I've recently begun examining ideas out there that are similar to my books so I can make market comparisons for the readers. As in, "it's like a combination of Divergent and the Lone Ranger." Trust is a vital part of book reading. If someone recognizes another idea that is similar to your work, they have a factor immediately on what to expect from you. This doesn't mean all my books are like each other--but each one of them IS like something else out there. My books are not oddities. I like to do ideas that people might be overlooking because they don't fit into the majority of projects or concepts out there. If something isn't similar, it raises my curiosity about why that is, and usually it's because that book has a different audience attached to it. But there is a precedent for each of my books in the work of other people.
For example, think of City of the Invaders & Consuela (the Palladia stories) as like Adam West's Batman set in the future and starring teenagers. So with a dash of Tomorrowland, but with the comedy, cheesy villains, and light-hearted action you associate with an older view of Gotham. Not the serious tone of more recent Batman. Invaders (ironically, given its name) is more about the EC, while Consuela shows things from the Invader point of view. It's not like one side is bad and the other is good. In fact, no one in Palladia is particularly perfect, but they manage to defeat the bad guys anyway.
And there will be more updates.
It didn’t begin this way in the initial drafts, but by the time The Test of Devotion was completed it had grown into a celebration of old-fashioned storytelling. In fact, I thought it was going to be rather a modern story, a genre-market oriented short western romance (think the now defunct Love Inspired Historical.) Since that didn’t work out, the story drifted for a long while until I was seized with a new idea for it. And I love new ideas because they tend to mean a new audience. I was pleased there might be a new direction for this forgotten story and the rewrite moved pretty far towards describing that new concept—the “Why Don’t They Make Them Like They Used To?” feeling in so many of us.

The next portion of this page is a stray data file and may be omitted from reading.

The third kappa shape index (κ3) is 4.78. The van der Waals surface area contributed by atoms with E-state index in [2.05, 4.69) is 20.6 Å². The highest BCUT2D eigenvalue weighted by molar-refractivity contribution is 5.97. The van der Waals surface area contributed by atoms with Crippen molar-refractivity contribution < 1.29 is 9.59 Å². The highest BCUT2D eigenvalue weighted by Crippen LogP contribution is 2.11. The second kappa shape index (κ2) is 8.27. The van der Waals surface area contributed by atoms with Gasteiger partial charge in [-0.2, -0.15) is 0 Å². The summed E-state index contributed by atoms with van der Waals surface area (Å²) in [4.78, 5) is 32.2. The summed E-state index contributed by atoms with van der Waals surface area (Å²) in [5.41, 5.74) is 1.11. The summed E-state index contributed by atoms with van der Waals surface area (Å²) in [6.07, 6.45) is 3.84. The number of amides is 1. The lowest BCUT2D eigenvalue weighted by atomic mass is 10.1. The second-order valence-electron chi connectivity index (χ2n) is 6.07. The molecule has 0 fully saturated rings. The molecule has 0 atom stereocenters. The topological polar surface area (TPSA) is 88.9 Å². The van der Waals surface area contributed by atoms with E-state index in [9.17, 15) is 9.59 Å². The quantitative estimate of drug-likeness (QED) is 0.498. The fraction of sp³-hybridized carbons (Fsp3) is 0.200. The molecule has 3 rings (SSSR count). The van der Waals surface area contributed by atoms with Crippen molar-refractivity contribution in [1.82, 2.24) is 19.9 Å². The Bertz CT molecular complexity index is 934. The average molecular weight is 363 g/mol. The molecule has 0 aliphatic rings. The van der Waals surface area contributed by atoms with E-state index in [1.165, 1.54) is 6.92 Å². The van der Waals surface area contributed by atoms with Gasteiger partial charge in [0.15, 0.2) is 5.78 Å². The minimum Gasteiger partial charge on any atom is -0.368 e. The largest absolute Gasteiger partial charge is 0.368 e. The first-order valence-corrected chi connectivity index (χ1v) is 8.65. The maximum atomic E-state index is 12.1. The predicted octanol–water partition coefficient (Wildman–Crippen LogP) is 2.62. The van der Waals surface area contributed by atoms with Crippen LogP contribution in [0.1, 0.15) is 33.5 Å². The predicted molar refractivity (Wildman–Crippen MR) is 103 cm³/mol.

You’ve read and seen it many times in reviews for classic vintage and retro products, in back-cover copy for classic TV shows, in casual conversations with friends. Someone always laments that “they just don’t make ‘em like they used to.” Stories we grew up watching and reading from when we were kids—stories we were raised on by our parents and grandparents. It’s not a feeling of nostalgia, which is rooted in the past, but a respect for something you’d like to continue into the present day. To reboot, to bring again. You regret that new generations can’t be exposed to these classics.
For The Test of Devotion two such “good, old-fashioned” ideas merged into one. The vintage television western, like Roy Rogers or Bonanza, with its family-values tone that didn’t scrimp on the action-packed adventure angle. And the classic novels that so many kids find on library shelves alongside modern bestsellers like The Lightning Thief. Tucked into any kids or young adult section of the library you’ll find older stories like Treasure Island, Tom Sawyer, and Ivanhoe—and, in the case of influences for this book, Kenilworth by the same author as Ivanhoe. Books that certainly inspired me to read and write more when I was growing up.
Why don’t they make them like they used to? Well, the answer is simple. Because they DO make them. The minute someone says that, it means they’d like to see something old-fashioned repeated again. People have been saying that since the dawn of time, harking back to a perennial yearning for Eden. And once they express that wish, a new old-fashioned story pops up again.
And there will be more updates.
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I live surrounded by cultivated fields that rapidly give way to wild flowers, wild plants, and wild life. I get most of my ideas while drifting innocuously around my house and some of those ideas get into print.
Bellevere House has been featured on Ezvid Wiki video "10 Wonderfully Inventive Retellings That Interpret Classic Stories in a New Way." Click to see the video.